2023 MINI hatchback: specs, details and prototype review
The next-generation MINI hatch will be available with petrol or electric power; and we’ve sampled an electric development car
- MINI hatchback to become more compact
- Choice of petrol or electric powertrains
- New MINI 5-door reportedly in the works
The next MINI hatchback is due to arrive in the second half of 2023. It will be slightly smaller than the model it replaces, but more spacious inside. The range will again consist of petrol and electric versions, and you can read about our prototype ride in a next-generation MINI Electric further down the page.
Based on recent official images of a camouflaged pre-production car, our exclusive image suggests how the car might look when it hits the road.
Once again, the MINI is set to feature oversized headlights in a bid to make it look smaller. It’s hard to say how much smaller it’ll be but sufficient space inside for four adults will remain. It looks like the windscreen is set at a shallower angle than the current model but otherwise the styling changes are likely to be fairly minimal.
The electric versions will be built in China, with two different battery sizes available for the first time. No technical specifications have been released yet, but we understand that the entry-level version will offer around 40kWh and the flagship models around 50kWh. Range will be better than the current MINI Electric, which only manages up to 145 miles on a charge. With the all-new car, the entry model should manage 180 miles, while 250 miles seems likely from the bigger battery.
Petrol versions will be built in the UK at MINI’s Oxford plant. Initially there was no replacement planned for the current MINI 5-door hatchback, but it now appears that the brand has reversed this decision and there will be a more practical version of the hatchback.
The 2023 MINI hatchback is due to be the most efficient version yet thanks to the latest petrol and electric powertrains. Tweaks to the car's body, including curved bumpers and redesigned wing mirrors, have improved its aerodynamics too. It’s also more or less guaranteed that this will be the MINI hatch offered with an internal combustion engine, with the brand set to go completely electric by 2030.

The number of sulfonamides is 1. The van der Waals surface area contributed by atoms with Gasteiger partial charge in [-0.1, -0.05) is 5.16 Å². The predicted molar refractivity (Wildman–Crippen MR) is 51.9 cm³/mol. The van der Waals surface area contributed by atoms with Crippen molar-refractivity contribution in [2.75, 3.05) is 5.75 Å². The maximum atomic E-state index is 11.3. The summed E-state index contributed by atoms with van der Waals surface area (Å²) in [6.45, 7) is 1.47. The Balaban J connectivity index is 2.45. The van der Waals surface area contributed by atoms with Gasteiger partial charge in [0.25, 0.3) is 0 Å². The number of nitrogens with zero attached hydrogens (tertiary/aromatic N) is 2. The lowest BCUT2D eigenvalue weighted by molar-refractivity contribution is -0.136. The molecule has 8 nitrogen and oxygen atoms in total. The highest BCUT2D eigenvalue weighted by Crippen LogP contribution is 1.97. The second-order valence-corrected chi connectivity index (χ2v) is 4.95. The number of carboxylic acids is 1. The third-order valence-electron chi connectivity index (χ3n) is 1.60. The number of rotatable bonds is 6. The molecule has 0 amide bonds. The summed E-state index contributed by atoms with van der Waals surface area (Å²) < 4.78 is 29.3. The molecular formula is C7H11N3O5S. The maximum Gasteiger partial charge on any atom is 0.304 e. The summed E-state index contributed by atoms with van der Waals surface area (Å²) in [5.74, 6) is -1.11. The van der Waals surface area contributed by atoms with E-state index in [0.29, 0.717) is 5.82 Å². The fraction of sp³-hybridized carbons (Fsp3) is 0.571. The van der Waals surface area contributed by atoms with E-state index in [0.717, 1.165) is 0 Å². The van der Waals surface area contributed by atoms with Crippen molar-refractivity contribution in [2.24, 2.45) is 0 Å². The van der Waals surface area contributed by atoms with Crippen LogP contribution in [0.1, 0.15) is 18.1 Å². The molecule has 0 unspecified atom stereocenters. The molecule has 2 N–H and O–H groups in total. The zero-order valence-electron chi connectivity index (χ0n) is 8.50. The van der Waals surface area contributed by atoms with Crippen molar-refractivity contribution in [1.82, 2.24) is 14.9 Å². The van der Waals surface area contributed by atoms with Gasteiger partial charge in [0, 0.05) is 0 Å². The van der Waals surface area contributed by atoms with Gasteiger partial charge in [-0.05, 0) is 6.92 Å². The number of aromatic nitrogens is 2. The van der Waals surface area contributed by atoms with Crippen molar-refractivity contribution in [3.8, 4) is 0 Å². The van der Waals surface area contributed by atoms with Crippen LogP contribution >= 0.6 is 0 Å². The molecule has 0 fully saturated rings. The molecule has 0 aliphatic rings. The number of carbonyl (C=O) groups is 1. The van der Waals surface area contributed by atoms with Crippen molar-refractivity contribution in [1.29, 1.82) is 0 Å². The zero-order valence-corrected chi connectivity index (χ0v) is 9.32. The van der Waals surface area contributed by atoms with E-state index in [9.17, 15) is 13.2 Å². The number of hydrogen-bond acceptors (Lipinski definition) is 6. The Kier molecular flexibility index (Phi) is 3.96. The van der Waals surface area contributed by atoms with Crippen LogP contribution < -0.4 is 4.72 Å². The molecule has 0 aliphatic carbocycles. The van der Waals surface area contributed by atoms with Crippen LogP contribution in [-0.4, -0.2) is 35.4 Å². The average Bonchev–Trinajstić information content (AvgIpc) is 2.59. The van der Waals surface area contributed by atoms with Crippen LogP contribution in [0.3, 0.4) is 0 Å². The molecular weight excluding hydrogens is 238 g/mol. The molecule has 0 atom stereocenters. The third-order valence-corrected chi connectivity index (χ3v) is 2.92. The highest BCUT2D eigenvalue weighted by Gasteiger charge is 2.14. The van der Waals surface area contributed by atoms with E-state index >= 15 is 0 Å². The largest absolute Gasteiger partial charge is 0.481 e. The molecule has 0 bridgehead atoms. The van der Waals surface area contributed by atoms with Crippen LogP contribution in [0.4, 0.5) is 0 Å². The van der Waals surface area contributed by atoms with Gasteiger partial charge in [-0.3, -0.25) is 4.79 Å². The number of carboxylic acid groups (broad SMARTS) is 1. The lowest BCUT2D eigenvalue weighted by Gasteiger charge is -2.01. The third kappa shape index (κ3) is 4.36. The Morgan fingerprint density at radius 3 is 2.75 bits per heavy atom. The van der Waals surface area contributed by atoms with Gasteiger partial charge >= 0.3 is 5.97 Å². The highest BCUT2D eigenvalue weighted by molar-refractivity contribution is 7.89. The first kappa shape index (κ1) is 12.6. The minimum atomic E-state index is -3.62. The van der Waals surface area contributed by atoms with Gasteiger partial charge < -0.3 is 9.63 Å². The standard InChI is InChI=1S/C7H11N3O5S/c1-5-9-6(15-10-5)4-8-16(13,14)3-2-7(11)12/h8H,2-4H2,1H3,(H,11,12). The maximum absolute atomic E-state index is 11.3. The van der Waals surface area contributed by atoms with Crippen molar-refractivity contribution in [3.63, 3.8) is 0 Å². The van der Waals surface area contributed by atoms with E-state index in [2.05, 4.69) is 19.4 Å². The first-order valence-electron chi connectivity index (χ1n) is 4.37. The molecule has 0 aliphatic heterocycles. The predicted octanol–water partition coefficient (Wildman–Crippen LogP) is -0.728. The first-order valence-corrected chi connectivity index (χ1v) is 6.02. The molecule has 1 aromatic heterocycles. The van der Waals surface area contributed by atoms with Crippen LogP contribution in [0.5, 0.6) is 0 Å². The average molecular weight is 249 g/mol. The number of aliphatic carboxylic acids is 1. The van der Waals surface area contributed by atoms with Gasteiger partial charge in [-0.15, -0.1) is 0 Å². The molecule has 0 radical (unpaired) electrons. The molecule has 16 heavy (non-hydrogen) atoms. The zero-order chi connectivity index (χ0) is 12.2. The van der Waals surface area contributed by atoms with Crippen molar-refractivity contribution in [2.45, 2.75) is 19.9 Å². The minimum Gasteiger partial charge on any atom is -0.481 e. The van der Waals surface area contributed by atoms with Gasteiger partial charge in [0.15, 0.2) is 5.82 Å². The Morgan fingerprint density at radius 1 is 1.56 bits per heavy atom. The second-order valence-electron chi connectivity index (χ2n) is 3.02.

The interior, which has not yet been revealed, is set to be suitably futuristic, with a huge screen sweeping across the majority of the dashboard containing all the necessary dials and infotainment systems. MINI has also promised all-electric John Cooper Works performance variants.
The new MINI lineup
By 2030, all models in the MINI lineup will be fully electrified. The BMW-owned brand has already announced plans for a whole new generation of sustainable, electric vehicles.
Say goodbye to the MINI Clubman with its distinct dual rear doors, as our fascination with SUVs will lead to MINI eventually replacing this model with a compact crossover similar to the Nissan Juke or Ford Puma.
The MINI Countryman is due to grow in size to compete with rivals such as the BMW X1 and Mercedes GLA. The plug-in hybrid powertrain will also be axed in favour of a choice between purely petrol or electric powertrains.
Finally, MINI has announced something of a wildcard to be entering the range: an MPV made to sit alongside the next-generation Countryman. Based on the quirky MINI Urbanaut concept car, this new model is said to channel the “original mindset of the brand” by being the “most efficient MINI in terms of physical footprint and interior room”. This is likely to be the size of a family hatchback, such as the Mazda3, and is expected to be on sale by the end of the decade.
MINI Electric prototype review by James Brodie
We travelled to Sweden’s frozen lakes to sample a camouflaged MINI Electric development mule. It’ll be a little while before we actually drive an production example, but the comparison between the current car and the next-generation prototype is interesting nonetheless.
The MINI Electric is set to ride on a bespoke platform, with a longer wheelbase (the distance between front and rear wheels) than the outgoing car. Combined with the shorter overhangs front and rear, it memes there should be an improvement in passenger space. This increased room will be enhanced by the inclusion of a totally flat floor inside.
MINI’s engineers have based themselves in the Arctic Circle to ensure the car works well in cold weather, and that crucially it’s as efficient as possible to preserve range. The stability systems can also be fine-tuned on the icy surfaces, and our test car seemed adept at minimising wheelspin. Hot-weather testing and high-speed runs are yet to come, while we’ll be able to get a better grasp on the handling once we get the chance to drive the MINI Electric on a tarmac road.
Our guide, MINI engineer Klaus Bramer, explained that the new MINI Electric is slightly lighter than the car it’ll replace, and the centre of gravity is lower as well.
”We have a larger wheelbase and wider track to make it more comfortable. With the centre of gravity we can make it more agile than the last one; it feels more playful”.
”We have 18 months to go and right now it is driving pretty good. I’m pretty sure our customers will be happy with it”, he added.
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